I had the pleasure of speaking at the Integrated Marketing Summit on January 30th in San Diego. I spoke on “Integrated Marketing: Think Big, Think Small.” As usual, I didn’t just talk about Intel, but also shared insights and industry cases with more general interest. As such, I started with the definition of Integrated Marketing. Here are a couple I found on the Net:
“An approach to achieving the objectives of a marketing campaign through a well-coordinated use of different promotional methods that are intended to reinforce each other.”
“A strategic marketing process specifically designed to ensure that all messaging and communication strategies are unified across all channels and are centered around the customer.”
The definitions sound as if they are geared towards traditional product or campaign launches. I created the following chart to reflect the situations to which the definitions apply:
When the term ‘Integrated Marketing’ was coined, marketers focused on traditional channels such as TV, Print, radio and OOH (out of home) etc.
In my opinion, integrated marketing has been evolving, due to the rise of earned (social networks) and owned (company websites) media.
I expanded integrated marketing into Traditional vs. New and Big vs. Small and shared four examples in the following quadrants.
Integrated Marketing: Big/Traditional The typical example in the Big/Traditional category is a ‘product launch.’ I shared Intel’s integrated marketing campaigns for IntelR CoreTM i5 Processor launch. A comprehensive product launch plan was in place with stakeholders from different marketing functions, PR and business units. A launch team begins weekly meetings 4 months prior to the launch. In addition, a short documented plan including the marketing objectives, launch goals, budget, product messaging/positioning and creative guidance is critical to align all team members.
Integrated Marekting: Big/New While the Big/Traditional example is marketing-driven, I see the Big/New type of integrated marketing as more technology-driven. I shared a Tesco example from South Korea. They brought the store to commuters by creating a virtual store in subway train stations. Customers can use their smartphones to shop, while waiting for trains. Check out this video.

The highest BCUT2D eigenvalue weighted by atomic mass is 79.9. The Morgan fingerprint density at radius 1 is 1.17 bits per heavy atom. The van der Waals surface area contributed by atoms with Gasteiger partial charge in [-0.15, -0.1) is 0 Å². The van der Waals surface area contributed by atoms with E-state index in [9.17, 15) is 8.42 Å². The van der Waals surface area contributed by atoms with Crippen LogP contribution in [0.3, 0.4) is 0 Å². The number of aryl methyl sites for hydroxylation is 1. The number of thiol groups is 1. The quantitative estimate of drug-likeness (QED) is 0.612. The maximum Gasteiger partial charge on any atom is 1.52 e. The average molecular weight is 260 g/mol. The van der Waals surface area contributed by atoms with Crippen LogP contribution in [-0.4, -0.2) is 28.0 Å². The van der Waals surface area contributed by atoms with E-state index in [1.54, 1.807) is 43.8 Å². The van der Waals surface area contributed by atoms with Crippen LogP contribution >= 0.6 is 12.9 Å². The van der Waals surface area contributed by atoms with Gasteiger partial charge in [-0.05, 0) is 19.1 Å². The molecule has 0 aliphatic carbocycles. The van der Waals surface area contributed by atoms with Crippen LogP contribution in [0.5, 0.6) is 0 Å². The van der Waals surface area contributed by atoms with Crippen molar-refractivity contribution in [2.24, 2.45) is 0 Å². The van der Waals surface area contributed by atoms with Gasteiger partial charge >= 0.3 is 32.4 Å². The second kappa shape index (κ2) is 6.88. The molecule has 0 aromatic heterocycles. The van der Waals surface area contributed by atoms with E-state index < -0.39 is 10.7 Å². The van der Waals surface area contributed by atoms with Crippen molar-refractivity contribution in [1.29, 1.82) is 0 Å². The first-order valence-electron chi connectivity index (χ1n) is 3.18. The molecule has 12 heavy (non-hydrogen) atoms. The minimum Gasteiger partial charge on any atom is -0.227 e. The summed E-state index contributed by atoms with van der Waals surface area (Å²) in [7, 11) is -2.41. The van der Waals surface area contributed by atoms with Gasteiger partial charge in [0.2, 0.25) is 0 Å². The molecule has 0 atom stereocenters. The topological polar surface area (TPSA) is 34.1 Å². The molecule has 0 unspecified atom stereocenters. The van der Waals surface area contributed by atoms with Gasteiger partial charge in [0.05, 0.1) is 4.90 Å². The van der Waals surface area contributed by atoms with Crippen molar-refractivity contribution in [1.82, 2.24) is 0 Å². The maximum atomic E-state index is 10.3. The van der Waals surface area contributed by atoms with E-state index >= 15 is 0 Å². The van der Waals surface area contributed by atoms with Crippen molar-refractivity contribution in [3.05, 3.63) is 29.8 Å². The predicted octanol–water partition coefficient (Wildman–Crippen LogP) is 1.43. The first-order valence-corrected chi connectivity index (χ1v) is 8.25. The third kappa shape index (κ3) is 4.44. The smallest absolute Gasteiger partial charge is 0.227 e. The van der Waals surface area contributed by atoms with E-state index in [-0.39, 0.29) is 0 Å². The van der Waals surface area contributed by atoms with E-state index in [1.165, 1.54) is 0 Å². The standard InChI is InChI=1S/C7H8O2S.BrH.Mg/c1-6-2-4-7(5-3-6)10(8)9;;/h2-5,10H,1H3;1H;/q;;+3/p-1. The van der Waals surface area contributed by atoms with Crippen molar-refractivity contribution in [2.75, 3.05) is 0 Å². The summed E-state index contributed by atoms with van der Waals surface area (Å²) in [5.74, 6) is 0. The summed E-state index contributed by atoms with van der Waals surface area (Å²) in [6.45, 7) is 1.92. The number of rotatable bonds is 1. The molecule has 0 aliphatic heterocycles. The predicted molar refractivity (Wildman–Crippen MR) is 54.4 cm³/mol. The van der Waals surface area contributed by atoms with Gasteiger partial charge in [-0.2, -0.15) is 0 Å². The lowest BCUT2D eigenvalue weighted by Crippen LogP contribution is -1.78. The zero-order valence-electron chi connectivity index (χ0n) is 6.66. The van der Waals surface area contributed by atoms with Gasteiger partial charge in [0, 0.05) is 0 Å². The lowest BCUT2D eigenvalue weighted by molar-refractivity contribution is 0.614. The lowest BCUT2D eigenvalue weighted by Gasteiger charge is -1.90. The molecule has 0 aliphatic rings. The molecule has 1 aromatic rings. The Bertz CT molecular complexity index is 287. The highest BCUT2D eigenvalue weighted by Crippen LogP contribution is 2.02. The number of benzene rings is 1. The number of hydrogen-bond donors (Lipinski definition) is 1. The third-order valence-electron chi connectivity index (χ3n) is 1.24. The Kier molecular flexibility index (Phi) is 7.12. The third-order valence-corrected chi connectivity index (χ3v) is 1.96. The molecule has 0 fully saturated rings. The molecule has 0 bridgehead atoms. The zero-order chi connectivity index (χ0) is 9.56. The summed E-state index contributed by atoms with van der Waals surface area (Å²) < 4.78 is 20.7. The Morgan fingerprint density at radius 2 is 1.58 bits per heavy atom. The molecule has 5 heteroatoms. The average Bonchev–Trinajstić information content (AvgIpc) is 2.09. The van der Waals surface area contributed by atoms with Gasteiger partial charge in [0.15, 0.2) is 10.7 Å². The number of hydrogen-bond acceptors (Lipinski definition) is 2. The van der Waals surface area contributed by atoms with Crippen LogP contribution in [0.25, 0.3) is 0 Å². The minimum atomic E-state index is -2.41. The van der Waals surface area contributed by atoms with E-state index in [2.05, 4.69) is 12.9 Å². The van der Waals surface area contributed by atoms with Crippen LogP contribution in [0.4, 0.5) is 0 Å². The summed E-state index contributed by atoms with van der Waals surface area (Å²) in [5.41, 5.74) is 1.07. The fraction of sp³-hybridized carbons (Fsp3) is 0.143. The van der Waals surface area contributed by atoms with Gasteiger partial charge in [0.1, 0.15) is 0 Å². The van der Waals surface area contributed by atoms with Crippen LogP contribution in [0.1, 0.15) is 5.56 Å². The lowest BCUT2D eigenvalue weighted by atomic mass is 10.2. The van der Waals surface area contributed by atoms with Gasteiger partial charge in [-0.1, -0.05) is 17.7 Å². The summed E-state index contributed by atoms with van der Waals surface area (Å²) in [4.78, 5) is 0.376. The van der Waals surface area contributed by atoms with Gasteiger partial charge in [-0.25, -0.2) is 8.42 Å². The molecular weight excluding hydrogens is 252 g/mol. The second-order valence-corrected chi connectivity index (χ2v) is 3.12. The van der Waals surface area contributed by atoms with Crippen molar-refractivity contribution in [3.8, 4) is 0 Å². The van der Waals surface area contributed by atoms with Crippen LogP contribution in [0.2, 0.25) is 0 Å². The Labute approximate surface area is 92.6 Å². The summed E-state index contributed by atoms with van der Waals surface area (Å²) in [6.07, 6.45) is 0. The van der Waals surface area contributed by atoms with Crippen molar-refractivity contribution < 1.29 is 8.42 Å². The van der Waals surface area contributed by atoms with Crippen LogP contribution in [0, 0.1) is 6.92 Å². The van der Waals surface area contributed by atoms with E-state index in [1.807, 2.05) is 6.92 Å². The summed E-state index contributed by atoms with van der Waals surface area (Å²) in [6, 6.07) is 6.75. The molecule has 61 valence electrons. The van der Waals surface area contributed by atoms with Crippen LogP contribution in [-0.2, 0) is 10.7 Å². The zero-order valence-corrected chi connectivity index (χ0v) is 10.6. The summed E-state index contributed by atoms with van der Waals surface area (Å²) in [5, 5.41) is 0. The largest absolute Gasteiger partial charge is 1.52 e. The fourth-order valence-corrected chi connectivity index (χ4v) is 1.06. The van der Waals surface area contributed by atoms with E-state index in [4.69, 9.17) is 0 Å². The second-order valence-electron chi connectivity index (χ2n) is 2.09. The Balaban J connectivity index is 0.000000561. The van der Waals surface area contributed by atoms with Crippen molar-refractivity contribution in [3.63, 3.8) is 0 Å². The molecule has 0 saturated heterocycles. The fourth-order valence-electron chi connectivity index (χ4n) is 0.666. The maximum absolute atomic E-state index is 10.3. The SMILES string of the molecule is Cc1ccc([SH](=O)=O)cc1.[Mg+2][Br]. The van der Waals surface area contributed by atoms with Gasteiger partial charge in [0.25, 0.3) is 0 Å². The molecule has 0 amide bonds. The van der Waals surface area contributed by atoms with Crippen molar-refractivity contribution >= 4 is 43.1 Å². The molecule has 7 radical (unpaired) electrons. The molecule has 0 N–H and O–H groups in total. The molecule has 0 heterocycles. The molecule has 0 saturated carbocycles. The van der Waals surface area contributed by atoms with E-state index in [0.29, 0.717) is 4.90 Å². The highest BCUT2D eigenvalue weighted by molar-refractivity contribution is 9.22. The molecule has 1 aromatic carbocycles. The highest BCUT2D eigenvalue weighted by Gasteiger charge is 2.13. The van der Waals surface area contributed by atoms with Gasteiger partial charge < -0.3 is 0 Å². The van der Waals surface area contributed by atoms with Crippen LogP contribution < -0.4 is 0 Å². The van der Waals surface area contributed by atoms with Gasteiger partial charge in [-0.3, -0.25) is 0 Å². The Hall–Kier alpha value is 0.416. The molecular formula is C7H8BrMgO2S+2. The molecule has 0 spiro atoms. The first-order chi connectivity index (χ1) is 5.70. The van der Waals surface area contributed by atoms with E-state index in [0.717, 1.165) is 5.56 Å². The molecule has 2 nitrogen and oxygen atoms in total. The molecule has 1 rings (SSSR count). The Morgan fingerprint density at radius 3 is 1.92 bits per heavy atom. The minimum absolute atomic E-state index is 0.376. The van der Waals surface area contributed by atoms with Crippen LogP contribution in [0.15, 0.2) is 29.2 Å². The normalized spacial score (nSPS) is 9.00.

This integrated marketing effort was centered on creating a customer experience enabled by technology. The Big/New integrated model does not focus on marketing a company’s products but strives to deliver specific experiences for customers. In this case the integrated marketing plan needs to be created to support the experience itself rather than a set of products.
Integrated Marketing: Small/Traditional Now, let’s talk about an example of Small/Traditional integrated marketing. The characteristics of Small/Traditional integrated marketing campaigns are:
- Regularly recurring
- Small budget
- Existing messaging and creative.
Direct marketing is a perfect example.
Integrated Marketing: Small/New Like Big/New, the Small/New integrated marketing model can also come from an idea. An idea in a much smaller scope that may not be technology-driven. It can be a fun activity used to engage with your customers. The example I shared is the E.C. Vitoria soccer club from Brazil. They removed the red bars that usually make up the players’ jersey and asked their fans to donate blood to bring the red back. The players would wear different jerseys to showcase the level of blood being donated. This effort cost only $15,000, yet generated media buzz around the world and got fans involved in a good cause. The integrated marketing effort came after the idea went viral. Recognizing the buzz they were getting, they were able to both improve the returns to their charity work while also helping the team with jersey sales, free media coverage and social media engagements. It’s a great example of a New/Small integrated marketing effort.
I shared another Small/New example; please check out the presentation to learn more about it. In summary, the definition of integrated marketing has been expanded. We need to think about integrated marketing differently, focusing on how to better integrate traditional, social and owned media. Integrating marketing can be small or big. Sometimes, it starts with just a creative idea!